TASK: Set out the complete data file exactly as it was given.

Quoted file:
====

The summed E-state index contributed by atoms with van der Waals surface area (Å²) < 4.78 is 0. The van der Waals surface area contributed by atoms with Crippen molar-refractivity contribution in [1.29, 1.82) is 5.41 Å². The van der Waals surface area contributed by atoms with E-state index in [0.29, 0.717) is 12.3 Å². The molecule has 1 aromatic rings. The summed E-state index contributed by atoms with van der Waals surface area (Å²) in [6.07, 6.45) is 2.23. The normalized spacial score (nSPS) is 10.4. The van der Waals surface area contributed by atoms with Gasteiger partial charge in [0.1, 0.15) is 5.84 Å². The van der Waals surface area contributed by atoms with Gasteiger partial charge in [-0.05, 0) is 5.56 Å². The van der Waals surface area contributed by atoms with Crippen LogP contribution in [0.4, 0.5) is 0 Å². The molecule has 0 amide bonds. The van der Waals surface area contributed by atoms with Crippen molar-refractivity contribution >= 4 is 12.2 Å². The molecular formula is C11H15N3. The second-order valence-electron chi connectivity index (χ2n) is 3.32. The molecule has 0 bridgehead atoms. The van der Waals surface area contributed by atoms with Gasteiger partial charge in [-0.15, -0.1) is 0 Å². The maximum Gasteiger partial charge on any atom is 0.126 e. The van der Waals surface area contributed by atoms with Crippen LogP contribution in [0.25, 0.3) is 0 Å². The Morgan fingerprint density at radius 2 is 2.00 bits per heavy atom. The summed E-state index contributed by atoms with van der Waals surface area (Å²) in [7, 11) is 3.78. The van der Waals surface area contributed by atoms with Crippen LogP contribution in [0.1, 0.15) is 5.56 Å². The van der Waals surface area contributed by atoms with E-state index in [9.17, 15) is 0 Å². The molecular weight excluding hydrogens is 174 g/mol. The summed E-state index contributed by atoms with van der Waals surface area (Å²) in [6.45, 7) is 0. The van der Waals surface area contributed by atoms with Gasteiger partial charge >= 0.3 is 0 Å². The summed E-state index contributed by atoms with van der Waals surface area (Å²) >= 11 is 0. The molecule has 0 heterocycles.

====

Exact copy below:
The summed E-state index contributed by atoms with van der Waals surface area (Å²) < 4.78 is 0. The van der Waals surface area contributed by atoms with Crippen molar-refractivity contribution in [1.29, 1.82) is 5.41 Å². The van der Waals surface area contributed by atoms with E-state index in [0.29, 0.717) is 12.3 Å². The molecule has 1 aromatic rings. The summed E-state index contributed by atoms with van der Waals surface area (Å²) in [6.07, 6.45) is 2.23. The normalized spacial score (nSPS) is 10.4. The van der Waals surface area contributed by atoms with Gasteiger partial charge in [0.1, 0.15) is 5.84 Å². The van der Waals surface area contributed by atoms with Gasteiger partial charge in [-0.05, 0) is 5.56 Å². The van der Waals surface area contributed by atoms with Crippen LogP contribution in [0.4, 0.5) is 0 Å². The molecule has 0 amide bonds. The van der Waals surface area contributed by atoms with Crippen molar-refractivity contribution >= 4 is 12.2 Å². The molecular formula is C11H15N3. The second-order valence-electron chi connectivity index (χ2n) is 3.32. The molecule has 0 bridgehead atoms. The van der Waals surface area contributed by atoms with Gasteiger partial charge in [-0.15, -0.1) is 0 Å². The maximum Gasteiger partial charge on any atom is 0.126 e. The van der Waals surface area contributed by atoms with Crippen LogP contribution in [0.25, 0.3) is 0 Å². The Morgan fingerprint density at radius 2 is 2.00 bits per heavy atom. The summed E-state index contributed by atoms with van der Waals surface area (Å²) in [7, 11) is 3.78. The van der Waals surface area contributed by atoms with Crippen LogP contribution in [0.1, 0.15) is 5.56 Å². The van der Waals surface area contributed by atoms with E-state index in [9.17, 15) is 0 Å². The molecular weight excluding hydrogens is 174 g/mol. The summed E-state index contributed by atoms with van der Waals surface area (Å²) in [6.45, 7) is 0. The van der Waals surface area contributed by atoms with Gasteiger partial charge >= 0.3 is 0 Å². The summed E-state index contributed by atoms with van der Waals surface area (Å²) >= 11 is 0. The molecule has 0 heterocycles.